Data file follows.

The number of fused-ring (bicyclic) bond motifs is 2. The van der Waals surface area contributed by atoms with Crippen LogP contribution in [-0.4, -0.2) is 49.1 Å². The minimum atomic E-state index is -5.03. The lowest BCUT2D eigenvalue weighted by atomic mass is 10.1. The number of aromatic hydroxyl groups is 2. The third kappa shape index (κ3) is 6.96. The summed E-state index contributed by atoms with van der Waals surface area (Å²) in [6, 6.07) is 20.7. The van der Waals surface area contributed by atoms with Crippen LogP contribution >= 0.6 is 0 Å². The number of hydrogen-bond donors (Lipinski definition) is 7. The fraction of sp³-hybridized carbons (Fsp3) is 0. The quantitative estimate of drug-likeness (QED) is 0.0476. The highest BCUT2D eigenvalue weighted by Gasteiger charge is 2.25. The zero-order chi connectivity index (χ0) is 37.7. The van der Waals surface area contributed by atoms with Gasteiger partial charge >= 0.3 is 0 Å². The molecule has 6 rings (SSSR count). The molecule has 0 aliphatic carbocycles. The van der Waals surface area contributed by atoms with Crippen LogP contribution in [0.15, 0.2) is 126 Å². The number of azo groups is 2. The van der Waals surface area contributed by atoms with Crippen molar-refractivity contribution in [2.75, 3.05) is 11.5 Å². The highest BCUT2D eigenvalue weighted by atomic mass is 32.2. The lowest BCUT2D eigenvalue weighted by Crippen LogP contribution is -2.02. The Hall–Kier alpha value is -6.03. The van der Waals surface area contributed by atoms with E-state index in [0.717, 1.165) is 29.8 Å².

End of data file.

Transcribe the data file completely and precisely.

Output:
The number of fused-ring (bicyclic) bond motifs is 2. The van der Waals surface area contributed by atoms with Crippen LogP contribution in [-0.4, -0.2) is 49.1 Å². The minimum atomic E-state index is -5.03. The lowest BCUT2D eigenvalue weighted by atomic mass is 10.1. The number of aromatic hydroxyl groups is 2. The third kappa shape index (κ3) is 6.96. The summed E-state index contributed by atoms with van der Waals surface area (Å²) in [6, 6.07) is 20.7. The van der Waals surface area contributed by atoms with Crippen LogP contribution >= 0.6 is 0 Å². The number of hydrogen-bond donors (Lipinski definition) is 7. The fraction of sp³-hybridized carbons (Fsp3) is 0. The quantitative estimate of drug-likeness (QED) is 0.0476. The highest BCUT2D eigenvalue weighted by Gasteiger charge is 2.25. The zero-order chi connectivity index (χ0) is 37.7. The van der Waals surface area contributed by atoms with Gasteiger partial charge >= 0.3 is 0 Å². The molecule has 6 rings (SSSR count). The molecule has 0 aliphatic carbocycles. The van der Waals surface area contributed by atoms with Crippen LogP contribution in [0.15, 0.2) is 126 Å². The number of azo groups is 2. The van der Waals surface area contributed by atoms with Crippen molar-refractivity contribution in [2.75, 3.05) is 11.5 Å². The highest BCUT2D eigenvalue weighted by atomic mass is 32.2. The lowest BCUT2D eigenvalue weighted by Crippen LogP contribution is -2.02. The Hall–Kier alpha value is -6.03. The van der Waals surface area contributed by atoms with E-state index in [0.717, 1.165) is 29.8 Å².